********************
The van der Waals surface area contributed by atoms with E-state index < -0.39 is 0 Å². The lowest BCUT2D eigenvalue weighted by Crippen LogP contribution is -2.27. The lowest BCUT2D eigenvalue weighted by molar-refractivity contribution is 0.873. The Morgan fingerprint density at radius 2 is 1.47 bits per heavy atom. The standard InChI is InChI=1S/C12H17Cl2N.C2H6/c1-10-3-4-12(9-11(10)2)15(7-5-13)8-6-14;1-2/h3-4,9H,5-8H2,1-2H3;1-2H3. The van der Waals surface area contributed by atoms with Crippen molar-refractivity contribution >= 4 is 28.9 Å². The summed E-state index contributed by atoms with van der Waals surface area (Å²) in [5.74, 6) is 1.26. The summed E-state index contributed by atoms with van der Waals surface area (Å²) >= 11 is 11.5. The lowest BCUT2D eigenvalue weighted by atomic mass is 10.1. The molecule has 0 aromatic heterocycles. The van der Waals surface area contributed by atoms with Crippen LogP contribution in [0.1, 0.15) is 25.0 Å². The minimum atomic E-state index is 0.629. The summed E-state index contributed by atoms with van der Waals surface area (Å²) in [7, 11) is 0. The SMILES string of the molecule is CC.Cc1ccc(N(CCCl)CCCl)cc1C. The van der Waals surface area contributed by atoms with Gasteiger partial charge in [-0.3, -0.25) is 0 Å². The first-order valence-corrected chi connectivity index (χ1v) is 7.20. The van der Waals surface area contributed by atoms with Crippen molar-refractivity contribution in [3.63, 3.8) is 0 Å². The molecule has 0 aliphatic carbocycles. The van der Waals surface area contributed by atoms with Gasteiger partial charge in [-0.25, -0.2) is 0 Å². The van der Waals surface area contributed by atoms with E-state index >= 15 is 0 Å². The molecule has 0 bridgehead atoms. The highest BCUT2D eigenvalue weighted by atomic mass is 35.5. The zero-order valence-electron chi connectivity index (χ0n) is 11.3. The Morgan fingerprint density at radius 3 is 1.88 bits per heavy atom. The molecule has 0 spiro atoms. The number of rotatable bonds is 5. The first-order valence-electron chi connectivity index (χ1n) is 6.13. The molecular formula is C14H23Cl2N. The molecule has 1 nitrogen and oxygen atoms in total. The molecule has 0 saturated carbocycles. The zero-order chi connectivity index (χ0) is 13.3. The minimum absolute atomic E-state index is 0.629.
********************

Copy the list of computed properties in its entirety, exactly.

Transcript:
The van der Waals surface area contributed by atoms with E-state index < -0.39 is 0 Å². The lowest BCUT2D eigenvalue weighted by Crippen LogP contribution is -2.27. The lowest BCUT2D eigenvalue weighted by molar-refractivity contribution is 0.873. The Morgan fingerprint density at radius 2 is 1.47 bits per heavy atom. The standard InChI is InChI=1S/C12H17Cl2N.C2H6/c1-10-3-4-12(9-11(10)2)15(7-5-13)8-6-14;1-2/h3-4,9H,5-8H2,1-2H3;1-2H3. The van der Waals surface area contributed by atoms with Crippen molar-refractivity contribution >= 4 is 28.9 Å². The summed E-state index contributed by atoms with van der Waals surface area (Å²) in [5.74, 6) is 1.26. The summed E-state index contributed by atoms with van der Waals surface area (Å²) >= 11 is 11.5. The lowest BCUT2D eigenvalue weighted by atomic mass is 10.1. The molecule has 0 aromatic heterocycles. The van der Waals surface area contributed by atoms with Crippen LogP contribution in [0.1, 0.15) is 25.0 Å². The minimum atomic E-state index is 0.629. The summed E-state index contributed by atoms with van der Waals surface area (Å²) in [7, 11) is 0. The SMILES string of the molecule is CC.Cc1ccc(N(CCCl)CCCl)cc1C. The van der Waals surface area contributed by atoms with Gasteiger partial charge in [-0.3, -0.25) is 0 Å². The first-order valence-corrected chi connectivity index (χ1v) is 7.20. The van der Waals surface area contributed by atoms with Crippen molar-refractivity contribution in [3.63, 3.8) is 0 Å². The molecule has 0 aliphatic carbocycles. The van der Waals surface area contributed by atoms with Gasteiger partial charge in [-0.25, -0.2) is 0 Å². The van der Waals surface area contributed by atoms with E-state index >= 15 is 0 Å². The molecule has 0 bridgehead atoms. The highest BCUT2D eigenvalue weighted by atomic mass is 35.5. The zero-order valence-electron chi connectivity index (χ0n) is 11.3. The Morgan fingerprint density at radius 3 is 1.88 bits per heavy atom. The molecule has 0 spiro atoms. The number of rotatable bonds is 5. The first-order valence-electron chi connectivity index (χ1n) is 6.13. The molecular formula is C14H23Cl2N. The molecule has 1 nitrogen and oxygen atoms in total. The molecule has 0 saturated carbocycles. The zero-order chi connectivity index (χ0) is 13.3. The minimum absolute atomic E-state index is 0.629.